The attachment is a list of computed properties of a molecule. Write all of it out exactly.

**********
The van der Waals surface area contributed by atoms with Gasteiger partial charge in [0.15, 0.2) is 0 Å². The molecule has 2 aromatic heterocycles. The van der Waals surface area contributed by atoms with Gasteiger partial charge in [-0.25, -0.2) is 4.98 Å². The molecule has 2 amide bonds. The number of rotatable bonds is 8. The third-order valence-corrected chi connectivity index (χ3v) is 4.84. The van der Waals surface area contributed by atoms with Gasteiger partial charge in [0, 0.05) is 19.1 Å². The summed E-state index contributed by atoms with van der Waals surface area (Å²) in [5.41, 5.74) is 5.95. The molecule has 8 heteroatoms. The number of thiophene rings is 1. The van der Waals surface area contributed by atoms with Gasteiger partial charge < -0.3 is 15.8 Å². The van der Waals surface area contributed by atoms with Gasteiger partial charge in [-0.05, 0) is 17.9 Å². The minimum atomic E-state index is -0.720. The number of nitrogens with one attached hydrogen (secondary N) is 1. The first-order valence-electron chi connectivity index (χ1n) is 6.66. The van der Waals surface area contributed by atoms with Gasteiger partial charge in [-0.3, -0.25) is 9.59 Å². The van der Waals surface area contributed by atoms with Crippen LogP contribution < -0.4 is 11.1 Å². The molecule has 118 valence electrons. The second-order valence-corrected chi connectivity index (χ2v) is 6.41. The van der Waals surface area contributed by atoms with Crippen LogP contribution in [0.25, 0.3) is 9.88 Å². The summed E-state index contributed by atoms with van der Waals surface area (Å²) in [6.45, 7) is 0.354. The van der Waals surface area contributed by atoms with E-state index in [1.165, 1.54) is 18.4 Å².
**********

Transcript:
The van der Waals surface area contributed by atoms with Gasteiger partial charge in [0.15, 0.2) is 0 Å². The molecule has 2 aromatic heterocycles. The van der Waals surface area contributed by atoms with Gasteiger partial charge in [-0.25, -0.2) is 4.98 Å². The molecule has 2 amide bonds. The number of rotatable bonds is 8. The third-order valence-corrected chi connectivity index (χ3v) is 4.84. The van der Waals surface area contributed by atoms with Gasteiger partial charge in [0, 0.05) is 19.1 Å². The summed E-state index contributed by atoms with van der Waals surface area (Å²) in [5.41, 5.74) is 5.95. The molecule has 8 heteroatoms. The number of thiophene rings is 1. The van der Waals surface area contributed by atoms with Gasteiger partial charge < -0.3 is 15.8 Å². The van der Waals surface area contributed by atoms with Gasteiger partial charge in [-0.05, 0) is 17.9 Å². The minimum atomic E-state index is -0.720. The number of nitrogens with one attached hydrogen (secondary N) is 1. The first-order valence-electron chi connectivity index (χ1n) is 6.66. The van der Waals surface area contributed by atoms with Gasteiger partial charge in [-0.3, -0.25) is 9.59 Å². The van der Waals surface area contributed by atoms with Crippen LogP contribution < -0.4 is 11.1 Å². The molecule has 118 valence electrons. The second-order valence-corrected chi connectivity index (χ2v) is 6.41. The van der Waals surface area contributed by atoms with Crippen LogP contribution in [0.25, 0.3) is 9.88 Å². The summed E-state index contributed by atoms with van der Waals surface area (Å²) in [6.45, 7) is 0.354. The van der Waals surface area contributed by atoms with E-state index in [1.165, 1.54) is 18.4 Å².